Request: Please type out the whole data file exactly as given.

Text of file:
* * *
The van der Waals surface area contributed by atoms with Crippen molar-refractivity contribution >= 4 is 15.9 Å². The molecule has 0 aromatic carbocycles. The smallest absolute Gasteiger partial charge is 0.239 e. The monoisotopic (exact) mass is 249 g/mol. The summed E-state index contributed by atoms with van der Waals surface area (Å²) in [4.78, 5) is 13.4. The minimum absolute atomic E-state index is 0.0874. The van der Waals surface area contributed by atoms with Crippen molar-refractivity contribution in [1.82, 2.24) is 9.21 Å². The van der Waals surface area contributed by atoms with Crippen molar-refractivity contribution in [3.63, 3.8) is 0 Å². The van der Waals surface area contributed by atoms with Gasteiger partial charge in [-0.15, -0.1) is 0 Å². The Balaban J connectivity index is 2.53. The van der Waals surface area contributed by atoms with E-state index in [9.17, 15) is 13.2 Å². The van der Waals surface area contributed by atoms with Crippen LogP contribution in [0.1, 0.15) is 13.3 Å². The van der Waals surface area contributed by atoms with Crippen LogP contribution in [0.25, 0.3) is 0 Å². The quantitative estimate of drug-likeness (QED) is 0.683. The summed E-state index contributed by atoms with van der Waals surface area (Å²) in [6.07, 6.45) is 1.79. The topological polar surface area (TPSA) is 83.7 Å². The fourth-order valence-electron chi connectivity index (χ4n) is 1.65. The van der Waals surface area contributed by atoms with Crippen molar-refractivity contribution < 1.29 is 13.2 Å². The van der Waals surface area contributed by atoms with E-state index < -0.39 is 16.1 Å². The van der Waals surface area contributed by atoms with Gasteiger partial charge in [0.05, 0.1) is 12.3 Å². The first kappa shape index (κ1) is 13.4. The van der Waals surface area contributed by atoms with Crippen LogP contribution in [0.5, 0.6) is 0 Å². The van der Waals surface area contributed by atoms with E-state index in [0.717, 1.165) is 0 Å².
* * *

The van der Waals surface area contributed by atoms with Crippen molar-refractivity contribution >= 4 is 15.9 Å². The molecule has 0 aromatic carbocycles. The smallest absolute Gasteiger partial charge is 0.239 e. The monoisotopic (exact) mass is 249 g/mol. The summed E-state index contributed by atoms with van der Waals surface area (Å²) in [4.78, 5) is 13.4. The minimum absolute atomic E-state index is 0.0874. The van der Waals surface area contributed by atoms with Crippen molar-refractivity contribution in [1.82, 2.24) is 9.21 Å². The van der Waals surface area contributed by atoms with Crippen molar-refractivity contribution in [3.63, 3.8) is 0 Å². The van der Waals surface area contributed by atoms with Gasteiger partial charge in [-0.15, -0.1) is 0 Å². The Balaban J connectivity index is 2.53. The van der Waals surface area contributed by atoms with E-state index in [9.17, 15) is 13.2 Å². The van der Waals surface area contributed by atoms with Crippen LogP contribution in [0.1, 0.15) is 13.3 Å². The van der Waals surface area contributed by atoms with Crippen LogP contribution in [0.25, 0.3) is 0 Å². The quantitative estimate of drug-likeness (QED) is 0.683. The summed E-state index contributed by atoms with van der Waals surface area (Å²) in [6.07, 6.45) is 1.79. The topological polar surface area (TPSA) is 83.7 Å². The fourth-order valence-electron chi connectivity index (χ4n) is 1.65. The van der Waals surface area contributed by atoms with Crippen molar-refractivity contribution < 1.29 is 13.2 Å². The van der Waals surface area contributed by atoms with E-state index < -0.39 is 16.1 Å². The van der Waals surface area contributed by atoms with Gasteiger partial charge in [0.05, 0.1) is 12.3 Å². The first kappa shape index (κ1) is 13.4. The van der Waals surface area contributed by atoms with Crippen LogP contribution in [0.5, 0.6) is 0 Å². The van der Waals surface area contributed by atoms with E-state index in [0.717, 1.165) is 0 Å².